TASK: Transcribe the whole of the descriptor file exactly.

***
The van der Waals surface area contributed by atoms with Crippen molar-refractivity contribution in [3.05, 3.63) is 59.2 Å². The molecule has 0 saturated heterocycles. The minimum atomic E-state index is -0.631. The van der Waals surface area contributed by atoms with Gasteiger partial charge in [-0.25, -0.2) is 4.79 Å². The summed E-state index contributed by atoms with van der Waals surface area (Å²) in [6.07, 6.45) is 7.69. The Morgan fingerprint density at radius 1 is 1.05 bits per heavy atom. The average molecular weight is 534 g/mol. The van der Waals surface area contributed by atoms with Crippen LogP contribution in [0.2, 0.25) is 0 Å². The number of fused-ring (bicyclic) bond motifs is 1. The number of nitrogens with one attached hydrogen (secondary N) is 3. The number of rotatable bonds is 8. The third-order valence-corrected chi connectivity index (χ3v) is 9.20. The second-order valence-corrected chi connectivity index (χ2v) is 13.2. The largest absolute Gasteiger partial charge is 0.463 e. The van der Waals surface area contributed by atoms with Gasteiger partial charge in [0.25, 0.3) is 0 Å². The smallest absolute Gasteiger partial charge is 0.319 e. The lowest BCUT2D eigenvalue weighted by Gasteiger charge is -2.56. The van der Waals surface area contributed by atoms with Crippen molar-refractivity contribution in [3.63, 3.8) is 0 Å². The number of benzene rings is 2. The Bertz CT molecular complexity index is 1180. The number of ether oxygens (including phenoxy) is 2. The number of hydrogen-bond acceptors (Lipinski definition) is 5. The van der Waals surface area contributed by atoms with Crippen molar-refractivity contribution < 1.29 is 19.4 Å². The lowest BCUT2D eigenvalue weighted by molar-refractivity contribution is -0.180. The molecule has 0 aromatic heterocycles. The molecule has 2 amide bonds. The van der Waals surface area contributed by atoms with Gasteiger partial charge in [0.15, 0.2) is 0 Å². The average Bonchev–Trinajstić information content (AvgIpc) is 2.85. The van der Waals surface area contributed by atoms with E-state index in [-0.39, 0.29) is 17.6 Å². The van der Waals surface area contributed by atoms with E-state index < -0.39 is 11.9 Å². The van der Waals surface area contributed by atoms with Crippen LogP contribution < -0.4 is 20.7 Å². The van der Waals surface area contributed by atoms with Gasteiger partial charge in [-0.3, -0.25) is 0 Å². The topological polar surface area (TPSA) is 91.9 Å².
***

The van der Waals surface area contributed by atoms with Crippen molar-refractivity contribution in [3.05, 3.63) is 59.2 Å². The molecule has 0 saturated heterocycles. The minimum atomic E-state index is -0.631. The van der Waals surface area contributed by atoms with Gasteiger partial charge in [-0.25, -0.2) is 4.79 Å². The summed E-state index contributed by atoms with van der Waals surface area (Å²) in [6.07, 6.45) is 7.69. The Morgan fingerprint density at radius 1 is 1.05 bits per heavy atom. The average molecular weight is 534 g/mol. The van der Waals surface area contributed by atoms with Crippen LogP contribution in [0.2, 0.25) is 0 Å². The number of fused-ring (bicyclic) bond motifs is 1. The number of nitrogens with one attached hydrogen (secondary N) is 3. The number of rotatable bonds is 8. The third-order valence-corrected chi connectivity index (χ3v) is 9.20. The second-order valence-corrected chi connectivity index (χ2v) is 13.2. The largest absolute Gasteiger partial charge is 0.463 e. The van der Waals surface area contributed by atoms with Gasteiger partial charge in [0.25, 0.3) is 0 Å². The smallest absolute Gasteiger partial charge is 0.319 e. The lowest BCUT2D eigenvalue weighted by Gasteiger charge is -2.56. The van der Waals surface area contributed by atoms with Crippen molar-refractivity contribution in [3.63, 3.8) is 0 Å². The number of benzene rings is 2. The Bertz CT molecular complexity index is 1180. The number of ether oxygens (including phenoxy) is 2. The number of hydrogen-bond acceptors (Lipinski definition) is 5. The van der Waals surface area contributed by atoms with Crippen molar-refractivity contribution < 1.29 is 19.4 Å². The lowest BCUT2D eigenvalue weighted by molar-refractivity contribution is -0.180. The molecule has 0 aromatic heterocycles. The molecule has 2 amide bonds. The van der Waals surface area contributed by atoms with Gasteiger partial charge in [0.15, 0.2) is 0 Å². The average Bonchev–Trinajstić information content (AvgIpc) is 2.85. The van der Waals surface area contributed by atoms with E-state index in [-0.39, 0.29) is 17.6 Å². The van der Waals surface area contributed by atoms with E-state index < -0.39 is 11.9 Å². The van der Waals surface area contributed by atoms with Crippen LogP contribution < -0.4 is 20.7 Å². The van der Waals surface area contributed by atoms with Gasteiger partial charge in [-0.3, -0.25) is 0 Å². The topological polar surface area (TPSA) is 91.9 Å².